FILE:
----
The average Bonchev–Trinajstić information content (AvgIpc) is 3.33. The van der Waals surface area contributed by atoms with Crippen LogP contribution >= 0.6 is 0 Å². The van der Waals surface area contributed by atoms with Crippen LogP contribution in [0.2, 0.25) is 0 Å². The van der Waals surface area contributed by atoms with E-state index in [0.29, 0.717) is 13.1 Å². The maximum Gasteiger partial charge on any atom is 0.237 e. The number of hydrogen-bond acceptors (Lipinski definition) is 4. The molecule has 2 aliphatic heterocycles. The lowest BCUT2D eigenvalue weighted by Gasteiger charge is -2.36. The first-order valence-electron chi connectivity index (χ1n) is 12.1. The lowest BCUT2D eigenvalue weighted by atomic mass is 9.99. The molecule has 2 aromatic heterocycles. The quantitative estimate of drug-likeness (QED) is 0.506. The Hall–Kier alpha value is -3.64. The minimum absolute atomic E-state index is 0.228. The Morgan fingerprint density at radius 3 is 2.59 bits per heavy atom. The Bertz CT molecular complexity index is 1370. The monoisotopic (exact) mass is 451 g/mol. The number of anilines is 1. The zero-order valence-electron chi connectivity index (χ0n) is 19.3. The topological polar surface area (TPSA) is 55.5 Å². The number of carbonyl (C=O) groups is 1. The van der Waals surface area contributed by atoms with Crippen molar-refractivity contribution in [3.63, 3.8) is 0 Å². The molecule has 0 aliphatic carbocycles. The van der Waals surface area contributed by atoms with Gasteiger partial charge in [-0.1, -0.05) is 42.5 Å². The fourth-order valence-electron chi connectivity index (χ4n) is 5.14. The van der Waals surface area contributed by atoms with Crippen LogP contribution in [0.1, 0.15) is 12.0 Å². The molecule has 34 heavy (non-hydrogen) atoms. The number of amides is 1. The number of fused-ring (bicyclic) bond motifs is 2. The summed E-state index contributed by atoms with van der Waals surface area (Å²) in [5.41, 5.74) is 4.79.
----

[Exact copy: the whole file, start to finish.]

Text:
The average Bonchev–Trinajstić information content (AvgIpc) is 3.33. The van der Waals surface area contributed by atoms with Crippen LogP contribution >= 0.6 is 0 Å². The van der Waals surface area contributed by atoms with Crippen LogP contribution in [0.2, 0.25) is 0 Å². The van der Waals surface area contributed by atoms with E-state index in [0.29, 0.717) is 13.1 Å². The maximum Gasteiger partial charge on any atom is 0.237 e. The number of hydrogen-bond acceptors (Lipinski definition) is 4. The molecule has 2 aliphatic heterocycles. The lowest BCUT2D eigenvalue weighted by Gasteiger charge is -2.36. The first-order valence-electron chi connectivity index (χ1n) is 12.1. The lowest BCUT2D eigenvalue weighted by atomic mass is 9.99. The molecule has 2 aromatic heterocycles. The quantitative estimate of drug-likeness (QED) is 0.506. The Hall–Kier alpha value is -3.64. The minimum absolute atomic E-state index is 0.228. The Morgan fingerprint density at radius 3 is 2.59 bits per heavy atom. The Bertz CT molecular complexity index is 1370. The monoisotopic (exact) mass is 451 g/mol. The number of anilines is 1. The zero-order valence-electron chi connectivity index (χ0n) is 19.3. The topological polar surface area (TPSA) is 55.5 Å². The number of carbonyl (C=O) groups is 1. The van der Waals surface area contributed by atoms with Crippen molar-refractivity contribution in [3.63, 3.8) is 0 Å². The molecule has 0 aliphatic carbocycles. The van der Waals surface area contributed by atoms with Gasteiger partial charge in [-0.1, -0.05) is 42.5 Å². The fourth-order valence-electron chi connectivity index (χ4n) is 5.14. The van der Waals surface area contributed by atoms with Crippen LogP contribution in [0.1, 0.15) is 12.0 Å². The molecule has 34 heavy (non-hydrogen) atoms. The number of amides is 1. The number of fused-ring (bicyclic) bond motifs is 2. The summed E-state index contributed by atoms with van der Waals surface area (Å²) in [5.41, 5.74) is 4.79.